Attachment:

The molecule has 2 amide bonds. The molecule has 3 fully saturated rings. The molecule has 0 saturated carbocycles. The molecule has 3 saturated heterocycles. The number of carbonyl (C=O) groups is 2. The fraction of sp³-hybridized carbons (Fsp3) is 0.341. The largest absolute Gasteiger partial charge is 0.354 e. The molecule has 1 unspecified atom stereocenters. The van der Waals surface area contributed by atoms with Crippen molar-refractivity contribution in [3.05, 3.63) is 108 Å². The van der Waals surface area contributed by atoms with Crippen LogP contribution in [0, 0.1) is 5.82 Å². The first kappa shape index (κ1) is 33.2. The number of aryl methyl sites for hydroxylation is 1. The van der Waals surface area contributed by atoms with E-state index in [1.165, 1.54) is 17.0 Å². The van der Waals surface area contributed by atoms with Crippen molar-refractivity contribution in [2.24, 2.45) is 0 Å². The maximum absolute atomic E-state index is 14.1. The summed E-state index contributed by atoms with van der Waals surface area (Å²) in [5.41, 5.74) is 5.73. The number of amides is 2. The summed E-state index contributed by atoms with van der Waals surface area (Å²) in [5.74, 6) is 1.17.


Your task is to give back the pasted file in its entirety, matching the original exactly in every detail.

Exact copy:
The molecule has 2 amide bonds. The molecule has 3 fully saturated rings. The molecule has 0 saturated carbocycles. The molecule has 3 saturated heterocycles. The number of carbonyl (C=O) groups is 2. The fraction of sp³-hybridized carbons (Fsp3) is 0.341. The largest absolute Gasteiger partial charge is 0.354 e. The molecule has 1 unspecified atom stereocenters. The van der Waals surface area contributed by atoms with Crippen molar-refractivity contribution in [3.05, 3.63) is 108 Å². The van der Waals surface area contributed by atoms with Crippen LogP contribution in [0, 0.1) is 5.82 Å². The first kappa shape index (κ1) is 33.2. The number of aryl methyl sites for hydroxylation is 1. The van der Waals surface area contributed by atoms with E-state index in [1.165, 1.54) is 17.0 Å². The van der Waals surface area contributed by atoms with Crippen molar-refractivity contribution in [2.24, 2.45) is 0 Å². The maximum absolute atomic E-state index is 14.1. The summed E-state index contributed by atoms with van der Waals surface area (Å²) in [5.41, 5.74) is 5.73. The number of amides is 2. The summed E-state index contributed by atoms with van der Waals surface area (Å²) in [5.74, 6) is 1.17.